Half of medical treatments of unknown effectiveness

The Incidental Economist: January 16, 2013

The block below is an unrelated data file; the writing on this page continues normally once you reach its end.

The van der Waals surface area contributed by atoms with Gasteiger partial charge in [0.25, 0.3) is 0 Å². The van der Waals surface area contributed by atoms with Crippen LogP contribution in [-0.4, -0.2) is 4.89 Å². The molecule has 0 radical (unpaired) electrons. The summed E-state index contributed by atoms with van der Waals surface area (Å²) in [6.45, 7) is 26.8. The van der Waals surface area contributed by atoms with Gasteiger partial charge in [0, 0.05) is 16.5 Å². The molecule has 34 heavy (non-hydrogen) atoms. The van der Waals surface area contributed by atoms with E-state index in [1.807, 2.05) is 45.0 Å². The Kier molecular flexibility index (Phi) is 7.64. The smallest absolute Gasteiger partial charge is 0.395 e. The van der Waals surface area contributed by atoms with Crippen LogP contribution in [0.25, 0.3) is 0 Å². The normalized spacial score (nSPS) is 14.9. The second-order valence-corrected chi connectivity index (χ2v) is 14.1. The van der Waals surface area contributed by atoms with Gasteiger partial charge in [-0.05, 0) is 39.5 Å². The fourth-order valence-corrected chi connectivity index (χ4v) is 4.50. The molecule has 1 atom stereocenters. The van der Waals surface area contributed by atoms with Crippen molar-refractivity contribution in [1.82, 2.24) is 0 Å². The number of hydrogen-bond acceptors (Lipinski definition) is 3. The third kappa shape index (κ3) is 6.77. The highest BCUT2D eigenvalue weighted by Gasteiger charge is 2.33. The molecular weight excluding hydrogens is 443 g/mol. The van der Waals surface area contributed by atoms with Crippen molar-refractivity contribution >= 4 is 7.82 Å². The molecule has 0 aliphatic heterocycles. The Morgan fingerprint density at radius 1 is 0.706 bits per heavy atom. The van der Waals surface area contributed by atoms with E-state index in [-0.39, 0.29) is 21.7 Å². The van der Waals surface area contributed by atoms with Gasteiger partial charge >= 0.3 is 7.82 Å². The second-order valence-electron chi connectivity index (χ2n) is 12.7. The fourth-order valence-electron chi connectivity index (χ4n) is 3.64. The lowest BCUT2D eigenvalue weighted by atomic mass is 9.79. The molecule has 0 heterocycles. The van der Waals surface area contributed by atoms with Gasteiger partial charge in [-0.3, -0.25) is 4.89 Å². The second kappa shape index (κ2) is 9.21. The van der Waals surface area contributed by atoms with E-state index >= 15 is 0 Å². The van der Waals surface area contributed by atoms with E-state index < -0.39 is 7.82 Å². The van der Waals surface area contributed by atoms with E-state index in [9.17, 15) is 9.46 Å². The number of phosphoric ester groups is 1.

The British Medical Journal posted on their website, Clinical Evidence, the results of an analysis of randomized controlled trials focusing on harms and benefits of 3,000 medical treatments. The effectiveness of each treatment was rated based on six criteria: (a) beneficial, (b) likely to be beneficial, (c) trade-off between benefits and harms, (d) unlikely to be beneficial, (e) likely to be ineffective or harmful, and (f) unknown effectiveness. The results were striking. Only about a third of the treatments were shown to be beneficial (11%) or likely to be beneficial (23%). Another 7% were rated as trade-offs between benefits and harms, with 6% rated unlikely to be beneficial and another 3% rated likely to be ineffective or harmful. The authors at Clinical Evidence rated the remaining 50% of medical treatments as being of unknown effectiveness. The challenge that evidence ratings like these pose for clinicians is not new. Read more